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NAWABDIN ELECTRICIAN by Daniyal Mueenuddin

The story titled Nawabdin Electrician, written by Daniyal Mueenuddin is a narrative about an electrician known as Nawabdin who is recognized and renowned for his treacherous acts of assisting his neighbors and other villagers to cheat the company supplying electricity by limiting the electric meter revolutions as well as his abilities to repair anything using mango sap and a thick piece of leather.

He is a father of twelve girls, and he realizes that despite his success, he might not be able to afford their dowry. He, therefore, comes up with a plan for acquiring a motorbike that would help him cover more area and, thus, receive more work. However, the idea fails, and he almost loses his life.

The lies by Nawab comes up with indicate that he is not immune to the gratitude power. They play a role in enhancing the theme of corruption and low development in the state. It suggests the greed among individuals as well as their desire for wealth. With his passion for wealth and intent to raise dowry, Nawab facilitates corruption and hinders development. This is stealing, which is a vice in any society. While the issue of fiddling and tampering with meters with the aim of stealing away electricity may be standard, it shows the level of poverty in the community.

The lies also enhance the theme of hard work and passion. Nawab is determined to provide for his vast family. He is therefore willing to cover more ground and serve more people with electricity as well as repairing abilities. He is determined not to disappoint his family by failing to meet their dowry needs and to cater to his basic family needs. The zeal to cover more ground is an indicator of his willingness to work to his limits.

From another perspective, some cultural insights are evident throughout the narrative and focus on its primary themes. While the world is made up of first-world digital development and modernity as well as the third-world role and indigence, Nawabdin is seen as a median of the two extremes. Despite working for a landowner whose only care and area of concern were the issues that revolved around him touching on his comfort and those which are of significant interest to him, Nawabdin is conscious of the hardships and situations his fellow countrymen were facing in the impoverished country. This gave him more desire to assist them to cope with the developments that would cost them more while furthering his cause.

Nawabdin is of metaphorical significance in the story as he thrived on the signature technique of his ability to cheat the electric industry through slowed and limited revolution of the meters. The words and diction used in the story paint Nawabdin as a local genius or savior as a result of his crude innovation and improvisation. He is employed to represent a section of the Pakistan community whose aim and objective is clogging the progress and development wheel of modernity. With the use of medicine-man-like knowledge and prowess of mechanics, Nawabdin is a businessman who can survive in Pakistan while at the same time living a workday which, if viewed from the air, would appear aimless and pointless. The slipping of his motorcycle is an explicit representation of what would happen to people like him in the post-industrial and digitized era. This means that Nawabdin should not have lied but ought to have sort other means of taking care of his family and meeting the dowry needs for his twelve daughters. This is because, despite appearing to help people, he was after his gains and interests while facilitating social evils and vices.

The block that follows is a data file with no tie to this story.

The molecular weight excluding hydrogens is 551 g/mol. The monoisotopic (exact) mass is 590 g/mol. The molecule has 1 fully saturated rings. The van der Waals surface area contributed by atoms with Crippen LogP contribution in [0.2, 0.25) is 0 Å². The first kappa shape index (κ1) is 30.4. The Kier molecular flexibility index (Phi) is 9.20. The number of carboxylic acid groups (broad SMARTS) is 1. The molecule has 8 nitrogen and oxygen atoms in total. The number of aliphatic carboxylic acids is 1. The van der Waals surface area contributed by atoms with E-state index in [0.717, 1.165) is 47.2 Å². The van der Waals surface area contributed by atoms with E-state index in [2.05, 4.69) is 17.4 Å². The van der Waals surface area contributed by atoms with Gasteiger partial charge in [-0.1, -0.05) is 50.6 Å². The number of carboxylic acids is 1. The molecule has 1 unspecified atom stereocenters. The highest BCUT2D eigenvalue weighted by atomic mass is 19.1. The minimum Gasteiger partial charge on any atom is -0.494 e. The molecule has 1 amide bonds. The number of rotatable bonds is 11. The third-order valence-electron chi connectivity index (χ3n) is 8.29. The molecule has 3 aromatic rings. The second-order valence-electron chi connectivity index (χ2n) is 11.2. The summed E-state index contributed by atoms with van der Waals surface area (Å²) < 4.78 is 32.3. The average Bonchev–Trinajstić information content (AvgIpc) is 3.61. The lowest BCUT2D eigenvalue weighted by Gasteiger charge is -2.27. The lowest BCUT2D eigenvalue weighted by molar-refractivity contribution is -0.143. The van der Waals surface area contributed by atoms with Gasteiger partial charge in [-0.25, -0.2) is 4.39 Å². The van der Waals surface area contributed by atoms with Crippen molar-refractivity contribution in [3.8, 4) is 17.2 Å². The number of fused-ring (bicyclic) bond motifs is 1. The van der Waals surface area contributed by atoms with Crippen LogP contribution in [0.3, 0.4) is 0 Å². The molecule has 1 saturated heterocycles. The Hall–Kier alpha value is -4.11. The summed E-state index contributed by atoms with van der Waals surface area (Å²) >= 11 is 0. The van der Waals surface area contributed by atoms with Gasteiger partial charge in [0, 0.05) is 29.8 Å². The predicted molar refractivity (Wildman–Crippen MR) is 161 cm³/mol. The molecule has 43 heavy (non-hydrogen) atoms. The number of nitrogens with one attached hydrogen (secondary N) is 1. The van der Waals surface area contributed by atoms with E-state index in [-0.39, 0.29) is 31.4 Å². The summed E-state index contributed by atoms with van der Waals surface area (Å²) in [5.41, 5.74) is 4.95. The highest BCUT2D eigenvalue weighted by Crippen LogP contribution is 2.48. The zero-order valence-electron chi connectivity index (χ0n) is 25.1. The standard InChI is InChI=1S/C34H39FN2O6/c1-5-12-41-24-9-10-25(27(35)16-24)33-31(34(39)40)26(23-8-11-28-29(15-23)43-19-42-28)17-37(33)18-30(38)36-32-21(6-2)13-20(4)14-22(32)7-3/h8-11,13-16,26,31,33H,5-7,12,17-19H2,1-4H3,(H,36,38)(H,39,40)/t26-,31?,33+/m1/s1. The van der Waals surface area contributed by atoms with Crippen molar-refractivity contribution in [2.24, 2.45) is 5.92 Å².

While the story explores the cutthroat and feudal community in which the wealthy landowner who had employed Nawabdin lived, it is clear that it was survival of the fittest. It depicts a complex web of patronage underlying the small society dominated by families, servants as well as opportunists. Under such conditions, Nawabdin, who is an electrician, excels in his area of duty as well as at home, where he raises his twelve girls and a son through the use of his virtues of cunning and ingenuity. These qualities which he had gained over time, enable him to survive and triumph in a society that is entrenched by a poverty community as well as outlive the robber-bent life that would propel him to steal to meet his needs as well as those of his family.

This, therefore, means that we ought not to blame Nawabdin for his desire and act of seeking revenge against his attacker because he was in self-defense. Consequently, the attacker had ruined a means that would allow him to cover more ground and hence earn more. He had used his cunning skills to acquire it, and it pained him to lose it. Furthermore, in a society ridden by social ills, women tend to be the most vulnerable especially with the absence of family protection as well as marriage ties. His failure and inadequacy to meet the needs of his family needs and pay his daughters’ dowry would put them at risk in society.

Conclusively, the story Nawabdin Electrician by Daniyal Mueenuddin is beautifully composed and offers a small peep into the life in Pakistani which could seemingly be new and strange to most of the western readers. However, to some extent, it resonates with and revolves around the humanity that we all ought to appreciate.



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